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F. Royal/W. Doucette/Library and Archives Canada/PA-128989

Escott Reid

 

“Escott Reid had striven so long with single minded intensity to bring into being the perfect North Atlantic Treaty. If the treaty was not perfect, nevertheless, we felt that night something of historical importance had been achieved.”

Lester Pearson
Prime Minister of Canada (1963-1968)

 

Escott Reid tried to build a middle ground between East and West. Having reached the office of Deputy Under-Secretary of State for External Affairs, Reid chose India as his next posting. In the early years of the Cold War, he believed Canada could play a vital role in building relations with the largest democracy in Asia and took up his work as Canada’s High Commissioner to India in 1952. Reid championed an approach based on economic aid through loans, rather than conditional grants, and technical assistance in developing a nuclear power station. Reid believed that aid could do more to draw India to the West than the formal military alliances sought by the United States. Though he arranged successful meetings between Prime Minister Louis St. Laurent and Prime Minister Jawaharlal Nehru, Reid could not overcome Canadian ambivalence toward India. Though not immediately successful, Reid’s impassioned and incisive reports to Ottawa planted a seed that flourished as Canadian aid to India grew over the 1960s.

Escott Reid (left) shakes hands with Indian Prime Minister Shri Jawaharlal Nehru after signing the Agreement on the Canada- India Colombo Plan Atomic Reactor Project in April 1956. Escott Reid fonds/Library and Archives Canada/PA-212089.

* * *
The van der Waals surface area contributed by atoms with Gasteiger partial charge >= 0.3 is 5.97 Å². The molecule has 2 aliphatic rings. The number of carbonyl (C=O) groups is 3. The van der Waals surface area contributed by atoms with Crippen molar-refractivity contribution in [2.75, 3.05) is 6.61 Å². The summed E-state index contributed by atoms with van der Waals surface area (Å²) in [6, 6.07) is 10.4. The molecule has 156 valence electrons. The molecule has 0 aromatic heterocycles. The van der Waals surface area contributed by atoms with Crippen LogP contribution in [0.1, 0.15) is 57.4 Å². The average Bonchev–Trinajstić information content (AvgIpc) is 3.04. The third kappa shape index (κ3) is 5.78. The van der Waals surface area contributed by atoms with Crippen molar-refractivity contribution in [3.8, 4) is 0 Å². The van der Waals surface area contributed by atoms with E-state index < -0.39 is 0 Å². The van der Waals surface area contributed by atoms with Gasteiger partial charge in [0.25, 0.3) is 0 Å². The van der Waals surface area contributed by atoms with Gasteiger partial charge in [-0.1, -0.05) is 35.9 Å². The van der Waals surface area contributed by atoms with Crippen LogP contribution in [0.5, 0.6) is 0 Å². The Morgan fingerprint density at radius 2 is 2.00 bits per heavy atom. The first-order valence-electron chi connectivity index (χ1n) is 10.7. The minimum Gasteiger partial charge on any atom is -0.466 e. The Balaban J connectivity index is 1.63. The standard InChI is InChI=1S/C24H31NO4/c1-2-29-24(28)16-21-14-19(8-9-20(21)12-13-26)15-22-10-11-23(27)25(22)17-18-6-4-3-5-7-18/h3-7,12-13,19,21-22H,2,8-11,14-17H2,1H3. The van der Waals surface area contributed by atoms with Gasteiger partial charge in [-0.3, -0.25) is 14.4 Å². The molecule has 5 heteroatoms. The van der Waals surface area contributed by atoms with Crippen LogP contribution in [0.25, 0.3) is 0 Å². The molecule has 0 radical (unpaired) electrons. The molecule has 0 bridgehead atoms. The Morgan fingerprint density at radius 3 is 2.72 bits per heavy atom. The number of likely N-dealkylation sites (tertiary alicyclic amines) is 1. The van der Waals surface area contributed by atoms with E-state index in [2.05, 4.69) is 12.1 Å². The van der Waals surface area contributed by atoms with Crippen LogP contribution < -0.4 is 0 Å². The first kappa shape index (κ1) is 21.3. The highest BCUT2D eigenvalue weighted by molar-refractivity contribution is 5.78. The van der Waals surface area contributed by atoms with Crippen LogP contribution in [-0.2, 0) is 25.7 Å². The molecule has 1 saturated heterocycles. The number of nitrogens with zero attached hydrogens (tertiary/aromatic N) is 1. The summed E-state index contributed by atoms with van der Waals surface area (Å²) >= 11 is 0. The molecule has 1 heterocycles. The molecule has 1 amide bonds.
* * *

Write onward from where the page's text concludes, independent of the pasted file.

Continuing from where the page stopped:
Reid joined the Foreign Service on the eve of the Second World War and was immediately posted to Washington, where he established his reputation working in committees to draft the statutes that founded the United Nations and the North Atlantic Alliance. After the war, he was appointed Assistant, then Deputy, Under-Secretary of State for External Affairs. Following his time as High Commissioner to India, he was appointed Ambassador to West Germany, then worked as Director of the South-Asia and Middle East Department of the World Bank. The author of seven books on foreign policy, he was an ideal candidate to take up a position as the first principal of Glendon College at York University, which he hoped would become a bilingual college with a focus on public affairs.

Reid was born in Campbellford, Ontario in 1905. He studied political science at the University of Toronto before pursuing graduate studies as a Rhodes Scholar at the University of Oxford. Reid worked as the first full-time national secretary for the Canadian Institute of International Affairs before joining the Foreign Service. He was made a companion of the Order of Canada and received the Pearson Medal of Peace for his achievements as a diplomat.


Further Reading:

Reid, Escott. Radical Mandarin: The Memoirs of Escott Reid. Toronto: University of Toronto Press, 1989.

Roussel, Stéphane, and Greg Donaghy eds. Escott Reid: Diplomat and Scholar. Montreal: McGill-Queen’s University Press, 2004.

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